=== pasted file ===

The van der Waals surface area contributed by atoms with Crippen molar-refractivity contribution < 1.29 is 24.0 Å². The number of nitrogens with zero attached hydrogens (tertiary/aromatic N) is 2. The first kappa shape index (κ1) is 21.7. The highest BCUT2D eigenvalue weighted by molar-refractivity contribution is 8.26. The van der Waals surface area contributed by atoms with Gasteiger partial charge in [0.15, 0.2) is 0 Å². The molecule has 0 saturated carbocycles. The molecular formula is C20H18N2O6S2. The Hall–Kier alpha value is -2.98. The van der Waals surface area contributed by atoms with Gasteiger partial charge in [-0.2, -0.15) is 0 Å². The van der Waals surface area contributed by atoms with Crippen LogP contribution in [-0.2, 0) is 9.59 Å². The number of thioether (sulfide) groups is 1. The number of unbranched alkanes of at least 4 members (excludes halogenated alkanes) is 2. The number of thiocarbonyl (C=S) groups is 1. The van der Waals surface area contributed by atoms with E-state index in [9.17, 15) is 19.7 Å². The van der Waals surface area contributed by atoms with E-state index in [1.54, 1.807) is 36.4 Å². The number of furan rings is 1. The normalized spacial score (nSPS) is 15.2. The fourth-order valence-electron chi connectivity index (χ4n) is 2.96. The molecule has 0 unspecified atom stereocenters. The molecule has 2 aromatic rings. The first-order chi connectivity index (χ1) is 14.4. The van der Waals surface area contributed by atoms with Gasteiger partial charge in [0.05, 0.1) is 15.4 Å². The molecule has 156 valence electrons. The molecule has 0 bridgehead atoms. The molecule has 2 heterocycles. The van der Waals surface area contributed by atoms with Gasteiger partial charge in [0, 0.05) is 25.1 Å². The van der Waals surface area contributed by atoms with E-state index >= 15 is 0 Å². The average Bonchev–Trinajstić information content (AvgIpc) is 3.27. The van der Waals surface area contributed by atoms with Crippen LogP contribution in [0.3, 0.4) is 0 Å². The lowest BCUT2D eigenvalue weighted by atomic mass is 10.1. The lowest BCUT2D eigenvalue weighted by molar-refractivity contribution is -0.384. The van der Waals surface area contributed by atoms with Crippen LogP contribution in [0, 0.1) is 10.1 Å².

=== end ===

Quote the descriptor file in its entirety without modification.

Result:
The van der Waals surface area contributed by atoms with Crippen molar-refractivity contribution < 1.29 is 24.0 Å². The number of nitrogens with zero attached hydrogens (tertiary/aromatic N) is 2. The first kappa shape index (κ1) is 21.7. The highest BCUT2D eigenvalue weighted by molar-refractivity contribution is 8.26. The van der Waals surface area contributed by atoms with Gasteiger partial charge in [0.15, 0.2) is 0 Å². The molecule has 0 saturated carbocycles. The molecular formula is C20H18N2O6S2. The Hall–Kier alpha value is -2.98. The van der Waals surface area contributed by atoms with Gasteiger partial charge in [-0.2, -0.15) is 0 Å². The van der Waals surface area contributed by atoms with Crippen LogP contribution in [-0.2, 0) is 9.59 Å². The number of thioether (sulfide) groups is 1. The number of unbranched alkanes of at least 4 members (excludes halogenated alkanes) is 2. The number of thiocarbonyl (C=S) groups is 1. The van der Waals surface area contributed by atoms with E-state index in [9.17, 15) is 19.7 Å². The van der Waals surface area contributed by atoms with E-state index in [1.54, 1.807) is 36.4 Å². The number of furan rings is 1. The normalized spacial score (nSPS) is 15.2. The fourth-order valence-electron chi connectivity index (χ4n) is 2.96. The molecule has 0 unspecified atom stereocenters. The molecule has 2 aromatic rings. The first-order chi connectivity index (χ1) is 14.4. The van der Waals surface area contributed by atoms with Gasteiger partial charge in [0.05, 0.1) is 15.4 Å². The molecule has 156 valence electrons. The molecule has 0 bridgehead atoms. The molecule has 2 heterocycles. The van der Waals surface area contributed by atoms with Gasteiger partial charge in [0, 0.05) is 25.1 Å². The van der Waals surface area contributed by atoms with E-state index >= 15 is 0 Å². The average Bonchev–Trinajstić information content (AvgIpc) is 3.27. The van der Waals surface area contributed by atoms with Crippen LogP contribution in [0.3, 0.4) is 0 Å². The lowest BCUT2D eigenvalue weighted by atomic mass is 10.1. The lowest BCUT2D eigenvalue weighted by molar-refractivity contribution is -0.384. The van der Waals surface area contributed by atoms with Crippen LogP contribution in [0, 0.1) is 10.1 Å².